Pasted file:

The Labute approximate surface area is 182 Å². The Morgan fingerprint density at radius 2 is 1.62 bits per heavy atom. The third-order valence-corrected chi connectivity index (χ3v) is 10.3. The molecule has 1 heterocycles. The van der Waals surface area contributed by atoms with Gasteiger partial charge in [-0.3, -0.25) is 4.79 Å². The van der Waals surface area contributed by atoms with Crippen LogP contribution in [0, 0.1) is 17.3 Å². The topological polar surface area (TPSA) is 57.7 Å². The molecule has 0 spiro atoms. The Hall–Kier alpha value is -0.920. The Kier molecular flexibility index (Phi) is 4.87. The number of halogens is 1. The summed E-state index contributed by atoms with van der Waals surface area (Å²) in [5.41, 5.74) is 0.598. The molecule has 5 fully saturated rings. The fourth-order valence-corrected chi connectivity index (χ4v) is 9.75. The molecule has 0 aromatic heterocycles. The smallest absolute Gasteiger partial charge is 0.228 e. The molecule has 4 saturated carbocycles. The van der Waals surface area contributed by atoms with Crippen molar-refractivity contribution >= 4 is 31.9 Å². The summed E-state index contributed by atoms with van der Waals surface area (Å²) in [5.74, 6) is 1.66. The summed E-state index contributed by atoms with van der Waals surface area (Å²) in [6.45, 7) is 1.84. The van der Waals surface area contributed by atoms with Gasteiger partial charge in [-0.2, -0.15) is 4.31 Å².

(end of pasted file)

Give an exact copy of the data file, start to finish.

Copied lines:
The Labute approximate surface area is 182 Å². The Morgan fingerprint density at radius 2 is 1.62 bits per heavy atom. The third-order valence-corrected chi connectivity index (χ3v) is 10.3. The molecule has 1 heterocycles. The van der Waals surface area contributed by atoms with Gasteiger partial charge in [-0.3, -0.25) is 4.79 Å². The van der Waals surface area contributed by atoms with Crippen LogP contribution in [0, 0.1) is 17.3 Å². The topological polar surface area (TPSA) is 57.7 Å². The molecule has 0 spiro atoms. The Hall–Kier alpha value is -0.920. The Kier molecular flexibility index (Phi) is 4.87. The number of halogens is 1. The summed E-state index contributed by atoms with van der Waals surface area (Å²) in [5.41, 5.74) is 0.598. The molecule has 5 fully saturated rings. The fourth-order valence-corrected chi connectivity index (χ4v) is 9.75. The molecule has 0 aromatic heterocycles. The smallest absolute Gasteiger partial charge is 0.228 e. The molecule has 4 saturated carbocycles. The van der Waals surface area contributed by atoms with Crippen molar-refractivity contribution >= 4 is 31.9 Å². The summed E-state index contributed by atoms with van der Waals surface area (Å²) in [5.74, 6) is 1.66. The summed E-state index contributed by atoms with van der Waals surface area (Å²) in [6.45, 7) is 1.84. The van der Waals surface area contributed by atoms with Gasteiger partial charge in [-0.2, -0.15) is 4.31 Å².